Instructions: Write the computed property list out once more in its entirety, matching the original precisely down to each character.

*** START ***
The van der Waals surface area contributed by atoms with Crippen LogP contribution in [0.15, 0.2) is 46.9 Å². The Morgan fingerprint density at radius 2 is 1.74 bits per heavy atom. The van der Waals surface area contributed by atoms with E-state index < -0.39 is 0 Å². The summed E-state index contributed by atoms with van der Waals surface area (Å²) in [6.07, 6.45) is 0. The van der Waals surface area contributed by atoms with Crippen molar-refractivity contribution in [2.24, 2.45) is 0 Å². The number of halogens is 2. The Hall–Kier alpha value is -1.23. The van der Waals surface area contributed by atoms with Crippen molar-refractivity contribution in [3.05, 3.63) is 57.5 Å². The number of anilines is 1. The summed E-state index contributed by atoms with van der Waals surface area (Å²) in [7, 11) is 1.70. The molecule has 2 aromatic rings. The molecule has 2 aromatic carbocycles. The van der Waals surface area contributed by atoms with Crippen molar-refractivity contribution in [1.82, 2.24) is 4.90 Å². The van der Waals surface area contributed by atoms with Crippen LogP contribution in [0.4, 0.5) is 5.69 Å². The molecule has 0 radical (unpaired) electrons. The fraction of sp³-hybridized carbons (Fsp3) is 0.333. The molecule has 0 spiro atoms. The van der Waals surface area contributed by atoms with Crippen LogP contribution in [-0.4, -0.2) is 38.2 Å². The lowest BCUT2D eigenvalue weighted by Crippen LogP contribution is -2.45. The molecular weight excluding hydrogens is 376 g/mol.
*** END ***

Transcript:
The van der Waals surface area contributed by atoms with Crippen LogP contribution in [0.15, 0.2) is 46.9 Å². The Morgan fingerprint density at radius 2 is 1.74 bits per heavy atom. The van der Waals surface area contributed by atoms with E-state index < -0.39 is 0 Å². The summed E-state index contributed by atoms with van der Waals surface area (Å²) in [6.07, 6.45) is 0. The van der Waals surface area contributed by atoms with Crippen molar-refractivity contribution in [2.24, 2.45) is 0 Å². The number of halogens is 2. The Hall–Kier alpha value is -1.23. The van der Waals surface area contributed by atoms with Crippen molar-refractivity contribution in [3.05, 3.63) is 57.5 Å². The number of anilines is 1. The summed E-state index contributed by atoms with van der Waals surface area (Å²) in [7, 11) is 1.70. The molecule has 2 aromatic rings. The molecule has 2 aromatic carbocycles. The van der Waals surface area contributed by atoms with Crippen molar-refractivity contribution in [1.82, 2.24) is 4.90 Å². The van der Waals surface area contributed by atoms with Crippen LogP contribution in [0.4, 0.5) is 5.69 Å². The molecule has 0 radical (unpaired) electrons. The fraction of sp³-hybridized carbons (Fsp3) is 0.333. The molecule has 0 spiro atoms. The van der Waals surface area contributed by atoms with Crippen LogP contribution in [-0.4, -0.2) is 38.2 Å². The lowest BCUT2D eigenvalue weighted by Crippen LogP contribution is -2.45. The molecular weight excluding hydrogens is 376 g/mol.